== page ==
Brussels (Brussels Morning) French astronaut Thomas Pesquet is scheduled to depart for his second six-month mission to the International Space Station (ISS) on Thursday. In an interview with RFI and France24, the European mission commander spoke about his responsibilities and mission objectives.
“I’m not going to lie. It’s a joy to be up there in space”, Pesquet said, in making final preparations to command a group of four international astronauts as part of Expedition 65/66. He previously served as a flight engineer on Expedition 50/51, remaining on the station from November 2016 to June 2017.
“The physical experience of floating is very pleasant… you have to get used to it, but it’s wonderful”, Pesquet observed, declared, relishing the prospect of having a mission, overseeing scientific experiments and taking care of the ISS.
The four-astronaut team, including two NASA astronauts and one JAXA astronaut, is scheduled to launch on Thursday from the Cape Canaveral site in Florida, aboard the second manned Crew Dragon flight. The Crew-2 mission will dock the second SpaceX commercial crew capsule with the ISS. Both the capsule and its rocket booster are being re-used, the capsule having been used originally as part of the Demo-2 mission, and the booster in the Crew-1 mission.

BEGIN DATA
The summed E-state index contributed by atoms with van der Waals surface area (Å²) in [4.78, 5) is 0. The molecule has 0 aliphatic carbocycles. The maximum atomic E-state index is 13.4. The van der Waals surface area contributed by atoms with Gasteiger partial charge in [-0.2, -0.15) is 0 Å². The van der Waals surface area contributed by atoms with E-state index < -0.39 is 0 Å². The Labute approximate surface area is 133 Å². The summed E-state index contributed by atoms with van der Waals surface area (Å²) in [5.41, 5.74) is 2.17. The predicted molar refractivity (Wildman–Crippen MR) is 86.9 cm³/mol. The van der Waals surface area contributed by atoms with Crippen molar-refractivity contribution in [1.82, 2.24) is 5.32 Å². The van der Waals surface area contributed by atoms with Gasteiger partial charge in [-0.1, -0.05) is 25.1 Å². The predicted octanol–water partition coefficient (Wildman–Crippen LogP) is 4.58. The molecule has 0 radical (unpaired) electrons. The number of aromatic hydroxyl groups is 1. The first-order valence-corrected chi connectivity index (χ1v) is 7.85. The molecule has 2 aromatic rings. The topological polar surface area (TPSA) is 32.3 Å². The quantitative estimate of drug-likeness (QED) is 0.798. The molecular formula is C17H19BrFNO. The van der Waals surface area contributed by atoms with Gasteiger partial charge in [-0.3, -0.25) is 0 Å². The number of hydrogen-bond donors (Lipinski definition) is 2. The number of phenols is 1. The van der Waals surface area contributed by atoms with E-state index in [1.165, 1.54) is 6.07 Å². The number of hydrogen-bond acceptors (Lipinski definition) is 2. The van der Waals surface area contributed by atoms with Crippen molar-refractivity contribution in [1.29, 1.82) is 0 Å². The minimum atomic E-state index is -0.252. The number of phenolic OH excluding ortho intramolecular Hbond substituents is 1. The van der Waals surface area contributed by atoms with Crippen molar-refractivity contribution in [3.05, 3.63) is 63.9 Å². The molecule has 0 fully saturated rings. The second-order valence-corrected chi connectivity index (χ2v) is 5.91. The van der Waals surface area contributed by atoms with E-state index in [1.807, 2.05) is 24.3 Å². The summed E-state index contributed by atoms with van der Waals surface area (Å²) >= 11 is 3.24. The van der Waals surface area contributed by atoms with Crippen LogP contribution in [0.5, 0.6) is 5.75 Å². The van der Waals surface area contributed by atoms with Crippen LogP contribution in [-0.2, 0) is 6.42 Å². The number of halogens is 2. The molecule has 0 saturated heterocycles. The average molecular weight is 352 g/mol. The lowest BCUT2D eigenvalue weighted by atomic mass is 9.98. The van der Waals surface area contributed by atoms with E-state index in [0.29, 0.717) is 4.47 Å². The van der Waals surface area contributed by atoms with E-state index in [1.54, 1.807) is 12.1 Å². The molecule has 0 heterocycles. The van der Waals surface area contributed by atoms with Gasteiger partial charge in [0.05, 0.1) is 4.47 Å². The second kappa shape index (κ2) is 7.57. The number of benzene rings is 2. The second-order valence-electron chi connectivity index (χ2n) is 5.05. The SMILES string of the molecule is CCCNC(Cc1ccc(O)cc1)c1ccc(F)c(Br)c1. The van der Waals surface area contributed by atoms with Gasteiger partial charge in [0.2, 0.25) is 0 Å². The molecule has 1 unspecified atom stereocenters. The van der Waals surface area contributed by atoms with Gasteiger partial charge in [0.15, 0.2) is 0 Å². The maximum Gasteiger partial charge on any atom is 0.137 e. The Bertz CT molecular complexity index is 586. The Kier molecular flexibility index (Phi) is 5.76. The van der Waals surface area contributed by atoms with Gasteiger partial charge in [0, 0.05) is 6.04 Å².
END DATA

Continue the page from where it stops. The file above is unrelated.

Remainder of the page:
Pesquet has named the mission “Apha”, after Alpha Centauri, the closest star system to Earth, in keeping with the French tradition of naming missions after stars or constellations. Once onboard the station, Pesquet will participate in more than 200 scientific and engineering experiments.
One experiment focuses on waste-reduction technology for use in the station and includes the use of edible packaging as part of the astronauts’ meal provisions. “That’s going to divide the use of storage space and waste in half,” Pesquet noted, pointing out how the technology might have potential application on Earth in the future as a way to reduce plastic waste.
Part of the mission will involve sending status updates to RFI and France24, as part of the European Space Agency (ESA) and French national space agency’s public outreach. “It’s important to explain what it does”, Pesquet said. “Because it’s done with public budgets, with public money. It’s not always easy to understand, even for us… But it’s up to us to explain this work, to translate it into everyday terms as much as possible”.